Starting in September we had choir rehearsals once a week, and by then I knew most of the music, though some things were still beyond me, especially the songs where the altos just sing the oohs and ahhs in the background (it’s so hard to learn the music without words to hang the notes on!). There are a few pieces of music that still confound me, especially one that requires us to sing ten notes on one word, over and over again. I get three notes in and then shut my mouth and wait.

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“I’ll sing for you, Mommy!”

Unfortunately, no one seems to have noticed all of the progress I’ve made, even though I make a point of singing out when I know what I’m doing. Maybe they think it was as easy for me to learn all of the music, or they forgot that I’m new to the choir altogether. I was kind of hoping for some praise; you now, gold star stickers to put on my loose-leaf, something like that. Maybe someday.

One very lucky break is that our temporary conductor is one of the altos, so she has been able to help us out with finding notes and some much needed attention. She also has her own interpretive dance style of conducting that’s really easy to follow, so that even when I’m looking down at the music and can only see out of the corner of my eye, I can understand what she’s telling us.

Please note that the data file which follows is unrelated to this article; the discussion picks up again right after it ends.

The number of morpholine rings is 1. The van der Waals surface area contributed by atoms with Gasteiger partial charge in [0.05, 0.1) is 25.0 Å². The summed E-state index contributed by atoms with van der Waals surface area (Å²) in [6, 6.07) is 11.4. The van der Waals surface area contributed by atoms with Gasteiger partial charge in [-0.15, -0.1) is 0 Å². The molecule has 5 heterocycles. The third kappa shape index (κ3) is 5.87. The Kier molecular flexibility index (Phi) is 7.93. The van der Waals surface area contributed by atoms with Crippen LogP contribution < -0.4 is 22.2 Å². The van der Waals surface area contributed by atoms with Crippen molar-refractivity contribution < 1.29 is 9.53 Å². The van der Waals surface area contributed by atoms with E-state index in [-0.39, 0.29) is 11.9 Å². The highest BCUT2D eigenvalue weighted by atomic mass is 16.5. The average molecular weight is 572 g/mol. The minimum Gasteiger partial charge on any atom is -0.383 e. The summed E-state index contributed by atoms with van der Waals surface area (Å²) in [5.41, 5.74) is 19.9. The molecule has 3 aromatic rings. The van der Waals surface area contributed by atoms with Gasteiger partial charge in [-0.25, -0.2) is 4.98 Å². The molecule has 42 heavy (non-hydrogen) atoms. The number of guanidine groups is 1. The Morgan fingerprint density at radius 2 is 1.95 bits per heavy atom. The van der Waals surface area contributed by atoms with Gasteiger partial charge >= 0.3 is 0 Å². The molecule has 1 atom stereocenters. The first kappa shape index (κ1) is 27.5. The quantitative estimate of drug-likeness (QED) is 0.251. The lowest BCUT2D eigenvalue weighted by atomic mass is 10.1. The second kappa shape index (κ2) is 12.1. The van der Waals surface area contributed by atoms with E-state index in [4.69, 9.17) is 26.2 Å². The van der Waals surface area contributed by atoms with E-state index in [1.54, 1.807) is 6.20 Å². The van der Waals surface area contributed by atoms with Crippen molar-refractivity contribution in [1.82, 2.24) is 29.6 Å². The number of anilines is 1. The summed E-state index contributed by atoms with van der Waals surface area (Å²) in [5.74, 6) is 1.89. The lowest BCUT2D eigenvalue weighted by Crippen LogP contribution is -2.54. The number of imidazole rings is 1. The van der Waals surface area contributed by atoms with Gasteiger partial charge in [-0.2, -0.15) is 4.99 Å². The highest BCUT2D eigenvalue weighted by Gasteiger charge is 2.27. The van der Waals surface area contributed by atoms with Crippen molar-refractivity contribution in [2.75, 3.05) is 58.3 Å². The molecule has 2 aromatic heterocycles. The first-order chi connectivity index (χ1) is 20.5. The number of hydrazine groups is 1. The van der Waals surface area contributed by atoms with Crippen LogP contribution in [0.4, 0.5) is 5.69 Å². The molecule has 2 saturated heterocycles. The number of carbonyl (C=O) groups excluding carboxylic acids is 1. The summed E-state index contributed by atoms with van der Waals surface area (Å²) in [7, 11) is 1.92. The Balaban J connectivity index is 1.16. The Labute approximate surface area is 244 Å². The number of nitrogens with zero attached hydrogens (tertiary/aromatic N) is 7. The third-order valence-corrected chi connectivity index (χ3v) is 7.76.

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“I bet I could lead a choir!”

For the High Holidays, the choir will be sitting on a raised platform, in our newly redone sanctuary, and I am not looking forward to that. I’m used to being mostly invisible in the crowd at the high holidays, able to be grumpy or tired or whatever I am in relative obscurity. But this year I will be on public view, so I may have to put on a happy – or at least normal – face. This is also when I start to wish I’d lost more weight already, and bought a whole new wardrobe, and maybe had plastic surgery, because otherwise I just look like me. We don’t even get to wear robes to hide behind.

The biggest downside of being in the choir is that I can’t sit with Mom during the services. Hopefully she’ll be able to sit near the choir area, so that I can roll my eyes at her discreetly during the services. I think it might be frowned upon if I actually took out my cellphone to text my ongoing commentary during the services, but it might come to that. I mean, these are long services, and I have a lot to say!